Federal prosecutors in Brazil in charge of the corruption investigation Operation Car Wash, which uncovered possible wrongdoing by President Michel Temer and hundreds of other politicians, criticized the decision of the Federal Police to eliminate a special team dedicated to investigating the case.
The group investigating the largest corruption scandal in Brazil’s history will be disbanded and the officers placed within a larger team dedicated to the fight against corruption in general. They will also have smaller workloads.
According to the Attorney General’s office, the dissolution of the working group will make it more difficult for the police to discover connections between the hundreds of people under investigation.
“The integration, announced after a reduction of the number of agents to less than half, is detrimental to the Operation Car Wash investigations and makes it difficult for them to continue with the efficiency with which they were developed until recently,” the Attorney General’s office said in a statement Thursday.
The announcement comes as police presented to the Attorney General what they described as evidence that President Michel Temer accepted and gave bribes.
They also criticized the government for not allocating sufficient funds to their budget for essential tasks, like the commissioning of passports.
Temer faces possible suspension and impeachment if the Lower House of Congress and the Supreme Court approve a trial based on the corruption charges presented against him.
Opposition lawmakers have criticized the government and warned that Temer and his aides could find ways to block the investigation by the Federal Police.
The prosecutor’s office said the lack of available investigators leaves a list of pending issues and no possibilities to open new lines of investigation in corruption cases.
“Federal Police personnel in Operation Car Wash, drastically reduced with the current government, are not adequate for the demand,” they said in a statement.
“Today, the number of cases and investigations is limited by the number of investigators available.”
As part of Operation Car Wash, more than 80,000 documents have been retrieved, over 21 million financial transactions have been traced and at least 280 people have been charged with corruption or money laundering, according to the Attorney General’s office. More than US$ 3 billion have been recovered because of the investigation.
Meanwhile, the Federal Police justified their decision by saying that the measure is intended to “prioritize even more investigations with greater potential for damage to the public treasury, as it allows an increase in specialized personnel in the fight against corruption and money laundering and facilitates the exchange of information.”
A Broader Division
Officially, the Federal Police reported that its commissioners assigned to the task force dedicated to the Operation Car Wash corruption investigations in Paraná will be reincorporated into the anti-corruption and embezzlement enforcement division, which means they will no longer focus exclusively on the Car Wash case.
The decision also applies to the work group dedicated to Operation Weak Flesh in the state, a an investigation into a fraud scheme to sell tampered food without proper inspection.
Federal Police said the reincorporation of the focus groups into the broader anti-corruption division was a move to “give even higher priority to investigations [on cases] with greater treasury hurting potential, which will enable an increase in personnel specializing in anti-corruption and anti-embezzlement enforcement and make it easier to pool information.”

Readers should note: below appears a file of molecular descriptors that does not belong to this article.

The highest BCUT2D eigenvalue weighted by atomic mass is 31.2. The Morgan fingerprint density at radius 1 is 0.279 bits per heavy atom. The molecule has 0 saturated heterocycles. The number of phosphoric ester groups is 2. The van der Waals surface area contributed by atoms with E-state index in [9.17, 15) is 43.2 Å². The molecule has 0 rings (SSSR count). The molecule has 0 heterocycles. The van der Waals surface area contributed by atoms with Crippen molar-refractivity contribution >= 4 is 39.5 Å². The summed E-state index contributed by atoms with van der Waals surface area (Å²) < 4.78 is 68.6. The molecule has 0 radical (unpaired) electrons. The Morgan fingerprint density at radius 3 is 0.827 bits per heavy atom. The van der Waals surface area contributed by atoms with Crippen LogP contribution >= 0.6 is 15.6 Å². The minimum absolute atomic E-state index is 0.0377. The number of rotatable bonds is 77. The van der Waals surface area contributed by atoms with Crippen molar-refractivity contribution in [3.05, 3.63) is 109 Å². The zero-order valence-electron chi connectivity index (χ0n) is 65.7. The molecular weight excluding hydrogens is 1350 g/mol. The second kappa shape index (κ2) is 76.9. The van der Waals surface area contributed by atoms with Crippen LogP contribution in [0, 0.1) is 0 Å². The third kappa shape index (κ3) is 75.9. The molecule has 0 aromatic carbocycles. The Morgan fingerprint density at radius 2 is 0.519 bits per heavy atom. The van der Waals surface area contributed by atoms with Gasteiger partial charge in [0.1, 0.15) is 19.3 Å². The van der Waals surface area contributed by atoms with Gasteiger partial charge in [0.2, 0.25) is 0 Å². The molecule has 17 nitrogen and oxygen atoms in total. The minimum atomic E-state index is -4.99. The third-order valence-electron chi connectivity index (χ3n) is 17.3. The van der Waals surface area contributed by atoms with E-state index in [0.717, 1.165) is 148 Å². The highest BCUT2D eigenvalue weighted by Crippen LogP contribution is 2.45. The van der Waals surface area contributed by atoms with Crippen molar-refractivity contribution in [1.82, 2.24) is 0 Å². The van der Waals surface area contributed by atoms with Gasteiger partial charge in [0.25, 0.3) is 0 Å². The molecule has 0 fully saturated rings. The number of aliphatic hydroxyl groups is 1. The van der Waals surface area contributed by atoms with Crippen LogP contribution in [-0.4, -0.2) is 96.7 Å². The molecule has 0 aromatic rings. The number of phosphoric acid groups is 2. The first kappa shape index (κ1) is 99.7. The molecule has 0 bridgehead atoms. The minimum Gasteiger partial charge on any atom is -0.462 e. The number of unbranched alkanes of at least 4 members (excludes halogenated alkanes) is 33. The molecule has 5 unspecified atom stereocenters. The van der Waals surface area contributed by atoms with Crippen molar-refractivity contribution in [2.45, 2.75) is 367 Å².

“Under the new work arrangement, none of the police commissioners working on Car Wash will have their workload increased. Rather, it will decrease with the addition of new police authorities,” a Federal Police statement read.
It said the decision to fold the groups back into a broader division emanated from Igor Romário de Paula, a regional commissioner on anti-organized crime enforcement who coordinates Operation Car Wash in Paraná state, and confirmed by Rosalvo Franco, the regional superintendent.
The shutdown of the work groups – particularly the Car Wash one – drew criticism of Federal Police and the government. In his personal account on social media, Federal Prosecutor Carlos Fernando dos Santos Lima, who is a member of the Car Wash investigative task force in Curitiba, said the operation “has ceased to exist.”
According to him, the funding is insufficient to “bring in more commissioners” to boost the investigations, just as it is insufficient to continue issuing passports.
“Politicians are seeking to stifle investigations. We must be careful or Brazil will end up like Italy, where it’s much more difficult to investigate and punish someone for corruption now than it was before Mani Pulite,” the prosecutor wrote referring to the massive Italian corruption operation launched in 1992.
Mani Pulite took hundreds of people to jail, including many politicians, and was an inspiration for Car Wash members.
According to the national association of federal police commissioners, there have been no new hires for three years. In the latest recruitment (through civil service examinations) in 2012, 120 of the 150 successful candidates were hired for open positions. The association has declined to comment on the Federal Police’s decision to close down work groups.
In its statement, Federal Police maintained the size of the personnel in Paraná is proportionate to the demand and may get reinforcements if required. Moreover, the new pattern is already adopted by other superintendencies that investigate cases related to spin-off cases from Operation Car Wash, including those in Rio de Janeiro, São Paulo, and the Federal District.
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